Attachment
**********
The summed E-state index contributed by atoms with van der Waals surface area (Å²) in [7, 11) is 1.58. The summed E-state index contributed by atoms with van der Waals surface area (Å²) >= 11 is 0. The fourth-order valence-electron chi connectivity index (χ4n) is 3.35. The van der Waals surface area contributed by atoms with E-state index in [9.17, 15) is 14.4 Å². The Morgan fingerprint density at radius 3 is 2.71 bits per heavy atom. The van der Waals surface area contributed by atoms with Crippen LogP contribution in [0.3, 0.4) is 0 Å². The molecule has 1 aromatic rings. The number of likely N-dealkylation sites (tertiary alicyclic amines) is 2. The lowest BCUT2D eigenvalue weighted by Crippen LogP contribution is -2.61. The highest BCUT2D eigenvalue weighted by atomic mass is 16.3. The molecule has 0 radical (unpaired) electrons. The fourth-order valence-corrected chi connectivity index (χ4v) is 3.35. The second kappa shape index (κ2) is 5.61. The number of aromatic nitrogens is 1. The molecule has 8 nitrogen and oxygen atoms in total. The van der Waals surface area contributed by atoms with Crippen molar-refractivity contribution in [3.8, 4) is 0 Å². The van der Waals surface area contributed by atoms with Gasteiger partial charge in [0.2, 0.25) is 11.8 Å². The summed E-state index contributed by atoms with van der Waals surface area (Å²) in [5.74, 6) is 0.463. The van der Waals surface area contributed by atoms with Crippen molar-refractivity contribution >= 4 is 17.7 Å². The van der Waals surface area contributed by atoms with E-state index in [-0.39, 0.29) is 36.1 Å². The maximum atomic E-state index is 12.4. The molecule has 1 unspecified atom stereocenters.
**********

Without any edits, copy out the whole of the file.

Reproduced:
The summed E-state index contributed by atoms with van der Waals surface area (Å²) in [7, 11) is 1.58. The summed E-state index contributed by atoms with van der Waals surface area (Å²) >= 11 is 0. The fourth-order valence-electron chi connectivity index (χ4n) is 3.35. The van der Waals surface area contributed by atoms with E-state index in [9.17, 15) is 14.4 Å². The Morgan fingerprint density at radius 3 is 2.71 bits per heavy atom. The van der Waals surface area contributed by atoms with Crippen LogP contribution in [0.3, 0.4) is 0 Å². The molecule has 1 aromatic rings. The number of likely N-dealkylation sites (tertiary alicyclic amines) is 2. The lowest BCUT2D eigenvalue weighted by Crippen LogP contribution is -2.61. The highest BCUT2D eigenvalue weighted by atomic mass is 16.3. The molecule has 0 radical (unpaired) electrons. The fourth-order valence-corrected chi connectivity index (χ4v) is 3.35. The second kappa shape index (κ2) is 5.61. The number of aromatic nitrogens is 1. The molecule has 8 nitrogen and oxygen atoms in total. The van der Waals surface area contributed by atoms with Crippen molar-refractivity contribution in [3.8, 4) is 0 Å². The van der Waals surface area contributed by atoms with Gasteiger partial charge in [0.2, 0.25) is 11.8 Å². The summed E-state index contributed by atoms with van der Waals surface area (Å²) in [5.74, 6) is 0.463. The van der Waals surface area contributed by atoms with Crippen molar-refractivity contribution >= 4 is 17.7 Å². The van der Waals surface area contributed by atoms with E-state index in [-0.39, 0.29) is 36.1 Å². The maximum atomic E-state index is 12.4. The molecule has 1 unspecified atom stereocenters.